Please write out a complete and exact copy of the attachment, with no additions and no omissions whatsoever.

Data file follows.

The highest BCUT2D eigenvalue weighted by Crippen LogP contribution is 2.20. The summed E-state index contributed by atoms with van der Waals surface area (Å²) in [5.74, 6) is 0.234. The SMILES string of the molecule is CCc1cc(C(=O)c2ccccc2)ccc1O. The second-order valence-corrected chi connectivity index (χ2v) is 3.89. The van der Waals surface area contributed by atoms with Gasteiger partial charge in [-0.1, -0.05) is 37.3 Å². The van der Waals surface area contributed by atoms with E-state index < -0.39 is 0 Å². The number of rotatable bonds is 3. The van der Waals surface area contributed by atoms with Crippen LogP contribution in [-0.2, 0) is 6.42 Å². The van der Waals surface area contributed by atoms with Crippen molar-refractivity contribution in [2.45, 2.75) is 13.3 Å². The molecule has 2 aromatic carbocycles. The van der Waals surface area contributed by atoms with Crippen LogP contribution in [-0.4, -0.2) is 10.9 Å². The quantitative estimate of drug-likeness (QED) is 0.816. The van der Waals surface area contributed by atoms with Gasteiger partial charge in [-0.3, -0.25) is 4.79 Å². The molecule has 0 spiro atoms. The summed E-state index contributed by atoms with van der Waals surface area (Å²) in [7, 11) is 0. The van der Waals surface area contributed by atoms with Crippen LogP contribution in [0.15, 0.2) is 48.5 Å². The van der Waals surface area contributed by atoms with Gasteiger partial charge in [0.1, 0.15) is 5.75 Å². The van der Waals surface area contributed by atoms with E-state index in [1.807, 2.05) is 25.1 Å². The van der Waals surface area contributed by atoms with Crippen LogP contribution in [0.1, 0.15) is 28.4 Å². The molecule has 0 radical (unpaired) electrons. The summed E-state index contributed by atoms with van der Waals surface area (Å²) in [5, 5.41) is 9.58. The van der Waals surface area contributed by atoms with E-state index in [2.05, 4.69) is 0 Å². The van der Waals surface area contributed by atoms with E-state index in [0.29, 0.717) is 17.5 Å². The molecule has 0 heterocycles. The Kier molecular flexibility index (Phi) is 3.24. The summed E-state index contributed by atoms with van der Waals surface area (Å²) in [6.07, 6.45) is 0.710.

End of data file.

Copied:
The highest BCUT2D eigenvalue weighted by Crippen LogP contribution is 2.20. The summed E-state index contributed by atoms with van der Waals surface area (Å²) in [5.74, 6) is 0.234. The SMILES string of the molecule is CCc1cc(C(=O)c2ccccc2)ccc1O. The second-order valence-corrected chi connectivity index (χ2v) is 3.89. The van der Waals surface area contributed by atoms with Gasteiger partial charge in [-0.1, -0.05) is 37.3 Å². The van der Waals surface area contributed by atoms with E-state index < -0.39 is 0 Å². The number of rotatable bonds is 3. The van der Waals surface area contributed by atoms with Crippen LogP contribution in [-0.2, 0) is 6.42 Å². The van der Waals surface area contributed by atoms with Crippen molar-refractivity contribution in [2.45, 2.75) is 13.3 Å². The molecule has 2 aromatic carbocycles. The van der Waals surface area contributed by atoms with Crippen LogP contribution in [-0.4, -0.2) is 10.9 Å². The quantitative estimate of drug-likeness (QED) is 0.816. The van der Waals surface area contributed by atoms with Gasteiger partial charge in [-0.3, -0.25) is 4.79 Å². The molecule has 0 spiro atoms. The summed E-state index contributed by atoms with van der Waals surface area (Å²) in [7, 11) is 0. The van der Waals surface area contributed by atoms with Crippen LogP contribution in [0.15, 0.2) is 48.5 Å². The van der Waals surface area contributed by atoms with Gasteiger partial charge in [0.1, 0.15) is 5.75 Å². The van der Waals surface area contributed by atoms with E-state index in [1.807, 2.05) is 25.1 Å². The van der Waals surface area contributed by atoms with Crippen LogP contribution in [0.1, 0.15) is 28.4 Å². The molecule has 0 radical (unpaired) electrons. The summed E-state index contributed by atoms with van der Waals surface area (Å²) in [5, 5.41) is 9.58. The van der Waals surface area contributed by atoms with E-state index in [2.05, 4.69) is 0 Å². The van der Waals surface area contributed by atoms with E-state index in [0.29, 0.717) is 17.5 Å². The molecule has 0 heterocycles. The Kier molecular flexibility index (Phi) is 3.24. The summed E-state index contributed by atoms with van der Waals surface area (Å²) in [6.07, 6.45) is 0.710.